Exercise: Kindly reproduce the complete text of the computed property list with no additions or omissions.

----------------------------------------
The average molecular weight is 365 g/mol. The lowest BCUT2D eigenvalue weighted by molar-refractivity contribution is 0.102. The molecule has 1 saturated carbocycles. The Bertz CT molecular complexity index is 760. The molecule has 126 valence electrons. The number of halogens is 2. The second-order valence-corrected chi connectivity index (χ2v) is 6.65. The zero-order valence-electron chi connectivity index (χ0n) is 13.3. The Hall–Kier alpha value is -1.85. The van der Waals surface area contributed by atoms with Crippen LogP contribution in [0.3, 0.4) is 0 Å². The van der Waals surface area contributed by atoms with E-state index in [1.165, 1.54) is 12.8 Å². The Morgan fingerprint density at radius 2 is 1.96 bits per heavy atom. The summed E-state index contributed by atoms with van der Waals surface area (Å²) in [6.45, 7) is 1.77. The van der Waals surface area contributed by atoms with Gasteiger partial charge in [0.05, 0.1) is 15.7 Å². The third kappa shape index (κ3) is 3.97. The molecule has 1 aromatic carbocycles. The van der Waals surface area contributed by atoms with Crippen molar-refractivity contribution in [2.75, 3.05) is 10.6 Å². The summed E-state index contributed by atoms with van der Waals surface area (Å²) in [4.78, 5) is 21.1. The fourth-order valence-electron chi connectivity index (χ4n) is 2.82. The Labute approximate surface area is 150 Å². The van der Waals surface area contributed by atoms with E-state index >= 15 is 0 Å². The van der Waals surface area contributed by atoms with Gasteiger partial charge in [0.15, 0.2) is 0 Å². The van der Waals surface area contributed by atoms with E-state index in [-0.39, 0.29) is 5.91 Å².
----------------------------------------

The average molecular weight is 365 g/mol. The lowest BCUT2D eigenvalue weighted by molar-refractivity contribution is 0.102. The molecule has 1 saturated carbocycles. The Bertz CT molecular complexity index is 760. The molecule has 126 valence electrons. The number of halogens is 2. The second-order valence-corrected chi connectivity index (χ2v) is 6.65. The zero-order valence-electron chi connectivity index (χ0n) is 13.3. The Hall–Kier alpha value is -1.85. The van der Waals surface area contributed by atoms with Crippen LogP contribution in [0.3, 0.4) is 0 Å². The van der Waals surface area contributed by atoms with E-state index in [1.165, 1.54) is 12.8 Å². The Morgan fingerprint density at radius 2 is 1.96 bits per heavy atom. The summed E-state index contributed by atoms with van der Waals surface area (Å²) in [6.45, 7) is 1.77. The van der Waals surface area contributed by atoms with Gasteiger partial charge in [0.05, 0.1) is 15.7 Å². The third kappa shape index (κ3) is 3.97. The molecule has 1 aromatic carbocycles. The van der Waals surface area contributed by atoms with Crippen molar-refractivity contribution in [2.75, 3.05) is 10.6 Å². The summed E-state index contributed by atoms with van der Waals surface area (Å²) in [4.78, 5) is 21.1. The fourth-order valence-electron chi connectivity index (χ4n) is 2.82. The Labute approximate surface area is 150 Å². The van der Waals surface area contributed by atoms with E-state index >= 15 is 0 Å². The van der Waals surface area contributed by atoms with Gasteiger partial charge in [0.15, 0.2) is 0 Å². The van der Waals surface area contributed by atoms with E-state index in [-0.39, 0.29) is 5.91 Å².